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Tethered charger

This type of electric charger has it's own cable to charge your car.

Socketed charger

This type of electric charger requires a seperate cable to charge your car.

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Your order is not confirmed until your application has been approved.

Underground cable

We lay SWA cable laid at 600mm deep, with a protective cable warning tape laid 150mm above the cable. These are laid on a sand or sifted sand soil bed then backfilled.

Overhead cable

We position overhead cables at a minimum height of 3.5m and are run along a catenary wire. The cable run should not be accessible to vehicles.

Standard Installation
Our instant price is fixed if it falls within our standard installation package plus any additions that you have selected (extra cabling for example). This package covers the majority of homes in the UK. Before we undertake your installation we will carry out a digital survey to check that nothing has been missed. After reviewing the survey results some additional work may be required in order to complete your installation safely and to the required standards. If this is the case, we will contact you well before the installation date and advise the cost of any required work. You can then continue with your installation, or alternatively we will refund you in full if you do not want to proceed.

Included in our standard installation is :
• Fitting of a single phase charge point to a brick or plaster wall or other suitable permanent structure
• Up to 10 metres of cable, run and neatly clipped to the wall between the electricity supply meter / distribution board and the charge point.
• Routing of the cable through a drilled hole in a wall up to 500mm (20 inches) thick if this is needed.
• The fitting and testing of electrical connections and protections required for the charge point.
• An additional three way consumer unit, if required
• Installation of a Type A RCBO in an RCBO enclosure
• Up to 3 metres of plastic trunking to conceal interior wiring.
• An O-pen earth protection device if the charge point requires it. (This is NOT an earth rod)
• Up to 4 hours of labour from your installer to complete the work.
• Electrical testing of the whole installation.
• Handover and setup of the charge point and any app that may be needed.

Not included in our standard installation (additional work) :
• Where the installation requires additional cabling over and above the amount you have told us about.
• Upgrade/replacement of the main incoming supply fuse where the local DNO (eg Northern Powergrid) would need to attend site.
• If the charge point is to be mounted on a post/pedestal rather than an existing wall and where you have not selected a post as an extra cost option in your order.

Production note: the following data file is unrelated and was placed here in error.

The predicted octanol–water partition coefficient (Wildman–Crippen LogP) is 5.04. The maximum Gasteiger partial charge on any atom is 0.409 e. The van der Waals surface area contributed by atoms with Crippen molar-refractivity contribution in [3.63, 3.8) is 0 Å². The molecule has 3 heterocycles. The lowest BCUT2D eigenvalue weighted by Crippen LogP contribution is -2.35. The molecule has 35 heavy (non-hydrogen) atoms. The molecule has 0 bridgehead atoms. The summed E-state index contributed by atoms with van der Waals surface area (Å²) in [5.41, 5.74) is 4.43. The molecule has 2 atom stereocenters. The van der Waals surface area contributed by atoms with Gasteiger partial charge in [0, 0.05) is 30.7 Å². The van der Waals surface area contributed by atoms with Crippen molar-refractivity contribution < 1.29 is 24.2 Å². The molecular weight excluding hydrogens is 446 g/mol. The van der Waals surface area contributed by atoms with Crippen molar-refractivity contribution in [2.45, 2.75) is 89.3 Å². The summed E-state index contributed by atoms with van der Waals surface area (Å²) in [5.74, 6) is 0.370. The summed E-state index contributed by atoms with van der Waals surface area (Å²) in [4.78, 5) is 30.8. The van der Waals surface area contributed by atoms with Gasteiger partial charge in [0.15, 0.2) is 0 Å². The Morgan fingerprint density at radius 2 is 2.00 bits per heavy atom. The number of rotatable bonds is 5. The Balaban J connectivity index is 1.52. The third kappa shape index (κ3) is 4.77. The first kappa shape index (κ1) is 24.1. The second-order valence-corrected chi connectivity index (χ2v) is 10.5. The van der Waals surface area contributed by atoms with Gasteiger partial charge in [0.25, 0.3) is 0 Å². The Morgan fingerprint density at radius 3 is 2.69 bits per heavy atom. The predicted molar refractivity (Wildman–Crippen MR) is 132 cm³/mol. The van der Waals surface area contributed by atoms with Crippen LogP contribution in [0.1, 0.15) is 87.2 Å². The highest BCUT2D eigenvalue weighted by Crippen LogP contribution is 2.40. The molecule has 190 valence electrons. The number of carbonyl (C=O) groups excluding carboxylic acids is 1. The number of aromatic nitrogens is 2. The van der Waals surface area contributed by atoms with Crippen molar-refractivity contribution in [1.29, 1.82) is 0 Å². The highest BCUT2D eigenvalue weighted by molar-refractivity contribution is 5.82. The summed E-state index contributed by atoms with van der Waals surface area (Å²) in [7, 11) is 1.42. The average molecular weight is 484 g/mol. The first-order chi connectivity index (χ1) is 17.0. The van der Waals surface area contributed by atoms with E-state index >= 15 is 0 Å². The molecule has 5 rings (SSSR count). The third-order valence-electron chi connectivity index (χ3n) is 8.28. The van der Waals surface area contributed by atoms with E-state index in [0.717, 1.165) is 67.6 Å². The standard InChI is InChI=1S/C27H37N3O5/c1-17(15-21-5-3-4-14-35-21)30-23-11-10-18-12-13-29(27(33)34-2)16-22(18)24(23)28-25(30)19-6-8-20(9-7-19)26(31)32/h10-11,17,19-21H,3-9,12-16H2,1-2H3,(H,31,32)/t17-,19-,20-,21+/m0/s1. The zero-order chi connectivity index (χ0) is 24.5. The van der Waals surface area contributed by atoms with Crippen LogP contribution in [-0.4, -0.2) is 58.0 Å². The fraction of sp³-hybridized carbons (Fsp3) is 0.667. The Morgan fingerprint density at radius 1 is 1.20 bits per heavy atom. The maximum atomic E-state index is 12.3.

• Installation of a charge point to a three phase supply.
• Where gas and water mains bonding (earthing) is not in place at your property. If this is not in place, additional work would be required before installation of the charge point.
• Any groundwork that has not been selected during the order process.

A Surge Protection Device is not included in our standard installation. 

What else you need to know :
• On the day of installation, please ensure that the area around your consumer unit (fuse box), incoming electricity supply meter and proposed charge point location (including where the cable is expected to be run) is clear and free of obstructions.
• We will need your WiFi password as part of the installation process in order to connect your charge point to the internet. Please have this available for the installer. Details will not be kept.
• The charge point must be on your own designated off road parking.
• The charger will be fixed in line with current guidelines at a height where it cannot be hit by a vehicle.
• Our installers are not able to enter loft spaces; lift floorboards or flooring; take apart any furniture of work above a height of 2m. If you anticipate that any of this may be required, then please contact us and we can discuss in more detail and provide you with a quotation.
• Should there be extreme weather conditions our installers may not be able to continue with you installation if it is not safe to do so (for example flooding). They will always do their best to complete the work where they can.

If you have any questions then please contact our customer service team who will be happy to help. Please also read our terms and conditions.